If the only evidence I had was the rising generations’ focus on the challenge, I might be less confident than I am. After all, the time to make the necessary changes is not in decades’ time, when the current generation of leaders have relinquished power, but now and in the next few years. To me the best indicator that action is going to happen—and fast—is that energy companies themselves are now pushing for change, somewhat quietly at the moment, but ever more noisily as it’s clear that this is what the markets are calling for.

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As a professor who advises a major clean-tech venture fund and spent three years serving as chief science and technology officer for ENGIE, one of the world’s largest energy companies, I get to see what the corporate world is doing. I also teach executive education courses for the energy industry and get to see what early- to mid-career engineers and business leaders want. I know the pressure they all are putting on their employees to reduce its emissions. For instance, ENGIE has pledged to get to net-zero by 2045 for not only its own direct emissions, but also all emissions upstream and downstream from its activities. (I bet they hit that target early.) Other companies, under pressure from regulators, investors, employees, and customers, will follow suit.
That pressure from investors is real. It is a growing trend for investors to include nonfinancial criteria for their investment decisions. These criteria include factors such as transparency, ethical operations, and fair labor treatment as well as sustainability. Investment determined by these environmental, social, and governance (ESG) criteria is anticipated to grow quickly. By one estimate, there will be $50 trillion worth of ESG assets by 2025, which is a third of the assets under management worldwide.
The result? It’s hard to get money for a coal mine in the United States, and it is becoming more difficult and more expensive to get money for new large-scale hydrocarbon production. Oil and gas companies know this, and rather than sit tight and watch as ESG investors abandon them, they are looking to pivot to opportunities that leverage their specialized skillsets for a low-carbon future.
Some of these businesses include advanced drilling and subsurface mapping for geothermal energy; carbon management through capture, utilization, and sequestration; hydrogen production, transportation, and use; and offshore capabilities for ocean-based wind and solar production.
This isn’t conjecture on my part. Last summer, a multibillion-dollar exploration and production company from the oil and gas sector called me to get some insights. In their words, they see five to six years of activity left for them, not two or three decades. For them, speed is critical: They want to make oil and gas better, make money making oil and gas better, then use that money to get out of oil and gas entirely.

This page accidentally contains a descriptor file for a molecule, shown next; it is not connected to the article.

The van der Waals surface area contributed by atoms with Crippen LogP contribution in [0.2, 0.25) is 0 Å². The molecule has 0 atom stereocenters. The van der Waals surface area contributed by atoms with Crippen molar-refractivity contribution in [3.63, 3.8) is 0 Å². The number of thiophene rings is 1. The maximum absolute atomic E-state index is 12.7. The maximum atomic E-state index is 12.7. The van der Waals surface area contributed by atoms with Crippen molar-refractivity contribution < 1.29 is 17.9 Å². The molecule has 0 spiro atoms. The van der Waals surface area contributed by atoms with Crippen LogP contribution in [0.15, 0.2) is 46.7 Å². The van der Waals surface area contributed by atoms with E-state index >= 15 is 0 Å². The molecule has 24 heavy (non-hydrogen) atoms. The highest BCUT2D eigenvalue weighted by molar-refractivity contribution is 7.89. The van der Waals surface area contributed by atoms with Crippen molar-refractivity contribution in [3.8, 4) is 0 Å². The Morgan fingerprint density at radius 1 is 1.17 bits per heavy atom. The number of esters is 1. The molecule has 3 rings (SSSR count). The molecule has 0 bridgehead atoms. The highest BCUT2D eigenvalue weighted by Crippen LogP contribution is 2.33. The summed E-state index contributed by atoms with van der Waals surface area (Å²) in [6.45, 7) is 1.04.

Some European oil and gas companies, such as Ørsted, have already made the change. Formerly known as Danish Oil and Natural Gas, the company is now the world’s largest developer of offshore wind power. Others such as Equinor (formerly known as Statoil, the state-owned oil company of Norway) are in transition now.

I also get phone calls or e-mails at least once per week from representatives of huge entities—corporations you recognize, multibillion-dollar companies, some of the most important hydrocarbon families in American history—asking about how to catch up with the energy transition. As one caller put it, “The train left the station.” These third- and fourth-generation fossil fuel families don’t want to be the ones that lose the family fortune clinging to a legacy. They want to be part of the future and understand that the future is low-carbon. They feel tardy and in a hurry.
Significant levels of investment are already flowing, quietly, and even more is about to flow loudly for renewables, storage, carbon capture utilization and sequestration, hydrogen, new infrastructure, and more. The amount of money is phenomenal. To my eye these trends are irreversible. It’s an avalanche that has already started and can’t be stopped or turned back.

The Only Question Is Who Will Lead

I work with a $2-billion cleantech venture capital fund, helping them to screen technologies and identify entrepreneurs. From that seat I can’t help but feel optimistic: There are a lot of great ideas out there. Wind and solar have fallen in price so much in the last decade or two that in some situations it is less expensive to build new zero-carbon generating assets than to keep existing—and already paid-for—coal plants up and running. Without breaching a nondisclosure agreement, I can tell you other technologies, such as novel ways to produce hydrogen, batteries with innovative chemistries, clever electrified transportation technologies, and large-scale thermal storage, are poised to make the same kind of impact. We just need to clarify the market rules, open up the spigot of investment, then watch them go.